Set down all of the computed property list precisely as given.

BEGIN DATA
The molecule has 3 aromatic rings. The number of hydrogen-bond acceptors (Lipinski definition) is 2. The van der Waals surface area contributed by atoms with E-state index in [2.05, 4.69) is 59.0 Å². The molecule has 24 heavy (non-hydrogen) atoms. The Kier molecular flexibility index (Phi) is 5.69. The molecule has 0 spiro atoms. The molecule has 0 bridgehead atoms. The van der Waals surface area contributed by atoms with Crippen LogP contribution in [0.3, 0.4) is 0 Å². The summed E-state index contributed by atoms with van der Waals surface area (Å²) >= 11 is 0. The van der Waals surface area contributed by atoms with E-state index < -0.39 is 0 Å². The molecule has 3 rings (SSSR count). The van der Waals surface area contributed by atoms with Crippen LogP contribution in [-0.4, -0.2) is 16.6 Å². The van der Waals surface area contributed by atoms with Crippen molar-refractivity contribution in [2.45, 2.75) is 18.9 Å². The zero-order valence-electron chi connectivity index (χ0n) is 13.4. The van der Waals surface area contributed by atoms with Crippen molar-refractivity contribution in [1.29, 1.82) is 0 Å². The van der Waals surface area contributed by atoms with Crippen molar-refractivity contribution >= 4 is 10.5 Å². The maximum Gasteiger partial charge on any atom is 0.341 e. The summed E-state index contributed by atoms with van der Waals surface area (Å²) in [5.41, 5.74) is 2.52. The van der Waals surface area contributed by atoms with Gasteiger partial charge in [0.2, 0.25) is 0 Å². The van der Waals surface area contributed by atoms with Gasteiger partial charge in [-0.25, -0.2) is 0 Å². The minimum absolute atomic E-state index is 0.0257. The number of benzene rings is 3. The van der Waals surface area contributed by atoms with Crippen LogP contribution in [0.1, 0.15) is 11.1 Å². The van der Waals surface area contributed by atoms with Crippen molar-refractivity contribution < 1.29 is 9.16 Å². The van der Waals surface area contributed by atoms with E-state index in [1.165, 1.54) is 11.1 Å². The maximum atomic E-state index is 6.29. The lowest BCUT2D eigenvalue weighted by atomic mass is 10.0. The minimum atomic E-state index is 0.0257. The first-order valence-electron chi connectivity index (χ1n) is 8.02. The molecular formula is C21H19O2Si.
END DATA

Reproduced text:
The molecule has 3 aromatic rings. The number of hydrogen-bond acceptors (Lipinski definition) is 2. The van der Waals surface area contributed by atoms with E-state index in [2.05, 4.69) is 59.0 Å². The molecule has 24 heavy (non-hydrogen) atoms. The Kier molecular flexibility index (Phi) is 5.69. The molecule has 0 spiro atoms. The molecule has 0 bridgehead atoms. The van der Waals surface area contributed by atoms with Crippen LogP contribution in [0.3, 0.4) is 0 Å². The summed E-state index contributed by atoms with van der Waals surface area (Å²) >= 11 is 0. The van der Waals surface area contributed by atoms with E-state index < -0.39 is 0 Å². The molecule has 3 rings (SSSR count). The van der Waals surface area contributed by atoms with Crippen LogP contribution in [-0.4, -0.2) is 16.6 Å². The van der Waals surface area contributed by atoms with Crippen molar-refractivity contribution in [2.45, 2.75) is 18.9 Å². The zero-order valence-electron chi connectivity index (χ0n) is 13.4. The van der Waals surface area contributed by atoms with Crippen molar-refractivity contribution in [1.29, 1.82) is 0 Å². The van der Waals surface area contributed by atoms with Crippen molar-refractivity contribution >= 4 is 10.5 Å². The maximum Gasteiger partial charge on any atom is 0.341 e. The summed E-state index contributed by atoms with van der Waals surface area (Å²) in [5.41, 5.74) is 2.52. The van der Waals surface area contributed by atoms with Gasteiger partial charge in [0.2, 0.25) is 0 Å². The van der Waals surface area contributed by atoms with Gasteiger partial charge in [-0.25, -0.2) is 0 Å². The minimum absolute atomic E-state index is 0.0257. The number of benzene rings is 3. The van der Waals surface area contributed by atoms with Crippen LogP contribution in [0.1, 0.15) is 11.1 Å². The van der Waals surface area contributed by atoms with Crippen molar-refractivity contribution < 1.29 is 9.16 Å². The van der Waals surface area contributed by atoms with E-state index in [1.165, 1.54) is 11.1 Å². The maximum atomic E-state index is 6.29. The lowest BCUT2D eigenvalue weighted by atomic mass is 10.0. The minimum atomic E-state index is 0.0257. The first-order valence-electron chi connectivity index (χ1n) is 8.02. The molecular formula is C21H19O2Si.